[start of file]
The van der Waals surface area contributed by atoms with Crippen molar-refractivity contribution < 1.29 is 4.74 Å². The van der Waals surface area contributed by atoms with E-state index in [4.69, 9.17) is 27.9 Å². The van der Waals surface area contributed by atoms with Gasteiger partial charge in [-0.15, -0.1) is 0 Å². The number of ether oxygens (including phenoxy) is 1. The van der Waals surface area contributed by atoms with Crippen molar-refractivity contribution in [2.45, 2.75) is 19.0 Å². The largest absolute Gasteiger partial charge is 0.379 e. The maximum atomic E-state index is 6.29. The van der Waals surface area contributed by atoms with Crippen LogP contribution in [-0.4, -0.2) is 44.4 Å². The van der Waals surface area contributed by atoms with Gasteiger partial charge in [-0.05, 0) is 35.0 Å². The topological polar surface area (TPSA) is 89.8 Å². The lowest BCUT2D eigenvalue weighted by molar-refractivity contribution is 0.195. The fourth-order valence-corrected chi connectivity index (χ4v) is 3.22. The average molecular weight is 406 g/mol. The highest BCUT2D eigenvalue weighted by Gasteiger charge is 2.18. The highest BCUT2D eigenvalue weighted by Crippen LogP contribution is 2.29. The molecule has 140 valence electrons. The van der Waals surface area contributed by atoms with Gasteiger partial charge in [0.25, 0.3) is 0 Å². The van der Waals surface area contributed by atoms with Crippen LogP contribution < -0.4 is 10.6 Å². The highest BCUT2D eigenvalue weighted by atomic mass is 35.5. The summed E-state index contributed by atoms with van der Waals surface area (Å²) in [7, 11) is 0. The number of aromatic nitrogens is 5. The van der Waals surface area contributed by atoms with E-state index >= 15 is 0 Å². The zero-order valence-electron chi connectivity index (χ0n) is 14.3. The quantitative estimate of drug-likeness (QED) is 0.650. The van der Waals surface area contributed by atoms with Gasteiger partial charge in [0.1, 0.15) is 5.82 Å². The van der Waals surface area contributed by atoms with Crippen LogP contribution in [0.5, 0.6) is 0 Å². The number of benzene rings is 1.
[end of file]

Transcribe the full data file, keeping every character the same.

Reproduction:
The van der Waals surface area contributed by atoms with Crippen molar-refractivity contribution < 1.29 is 4.74 Å². The van der Waals surface area contributed by atoms with E-state index in [4.69, 9.17) is 27.9 Å². The van der Waals surface area contributed by atoms with Gasteiger partial charge in [-0.15, -0.1) is 0 Å². The number of ether oxygens (including phenoxy) is 1. The van der Waals surface area contributed by atoms with Crippen molar-refractivity contribution in [2.45, 2.75) is 19.0 Å². The largest absolute Gasteiger partial charge is 0.379 e. The maximum atomic E-state index is 6.29. The van der Waals surface area contributed by atoms with Crippen LogP contribution in [-0.4, -0.2) is 44.4 Å². The van der Waals surface area contributed by atoms with Gasteiger partial charge in [-0.05, 0) is 35.0 Å². The topological polar surface area (TPSA) is 89.8 Å². The lowest BCUT2D eigenvalue weighted by molar-refractivity contribution is 0.195. The fourth-order valence-corrected chi connectivity index (χ4v) is 3.22. The average molecular weight is 406 g/mol. The highest BCUT2D eigenvalue weighted by Gasteiger charge is 2.18. The highest BCUT2D eigenvalue weighted by Crippen LogP contribution is 2.29. The molecule has 140 valence electrons. The van der Waals surface area contributed by atoms with Gasteiger partial charge in [0.25, 0.3) is 0 Å². The van der Waals surface area contributed by atoms with Crippen LogP contribution < -0.4 is 10.6 Å². The highest BCUT2D eigenvalue weighted by atomic mass is 35.5. The summed E-state index contributed by atoms with van der Waals surface area (Å²) in [7, 11) is 0. The number of aromatic nitrogens is 5. The van der Waals surface area contributed by atoms with E-state index >= 15 is 0 Å². The zero-order valence-electron chi connectivity index (χ0n) is 14.3. The quantitative estimate of drug-likeness (QED) is 0.650. The van der Waals surface area contributed by atoms with Gasteiger partial charge in [0.1, 0.15) is 5.82 Å². The van der Waals surface area contributed by atoms with Crippen LogP contribution in [0.5, 0.6) is 0 Å². The number of benzene rings is 1.